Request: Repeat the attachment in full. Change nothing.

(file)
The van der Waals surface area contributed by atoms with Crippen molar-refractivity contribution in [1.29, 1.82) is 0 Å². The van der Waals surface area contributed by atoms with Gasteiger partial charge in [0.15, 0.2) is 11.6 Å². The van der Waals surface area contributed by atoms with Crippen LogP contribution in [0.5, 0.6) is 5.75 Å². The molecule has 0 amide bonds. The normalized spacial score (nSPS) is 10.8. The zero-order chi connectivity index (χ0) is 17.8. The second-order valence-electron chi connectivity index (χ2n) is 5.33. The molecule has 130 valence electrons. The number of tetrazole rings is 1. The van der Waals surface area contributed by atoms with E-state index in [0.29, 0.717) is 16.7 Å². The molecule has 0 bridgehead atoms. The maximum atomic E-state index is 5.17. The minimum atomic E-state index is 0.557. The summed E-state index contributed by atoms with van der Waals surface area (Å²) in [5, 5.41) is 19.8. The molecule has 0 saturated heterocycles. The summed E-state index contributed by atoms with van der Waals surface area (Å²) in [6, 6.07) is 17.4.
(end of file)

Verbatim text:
The van der Waals surface area contributed by atoms with Crippen molar-refractivity contribution in [1.29, 1.82) is 0 Å². The van der Waals surface area contributed by atoms with Gasteiger partial charge in [0.15, 0.2) is 11.6 Å². The van der Waals surface area contributed by atoms with Crippen LogP contribution in [0.5, 0.6) is 5.75 Å². The molecule has 0 amide bonds. The normalized spacial score (nSPS) is 10.8. The zero-order chi connectivity index (χ0) is 17.8. The second-order valence-electron chi connectivity index (χ2n) is 5.33. The molecule has 130 valence electrons. The number of tetrazole rings is 1. The van der Waals surface area contributed by atoms with E-state index in [0.29, 0.717) is 16.7 Å². The molecule has 0 bridgehead atoms. The maximum atomic E-state index is 5.17. The minimum atomic E-state index is 0.557. The summed E-state index contributed by atoms with van der Waals surface area (Å²) in [5, 5.41) is 19.8. The molecule has 0 saturated heterocycles. The summed E-state index contributed by atoms with van der Waals surface area (Å²) in [6, 6.07) is 17.4.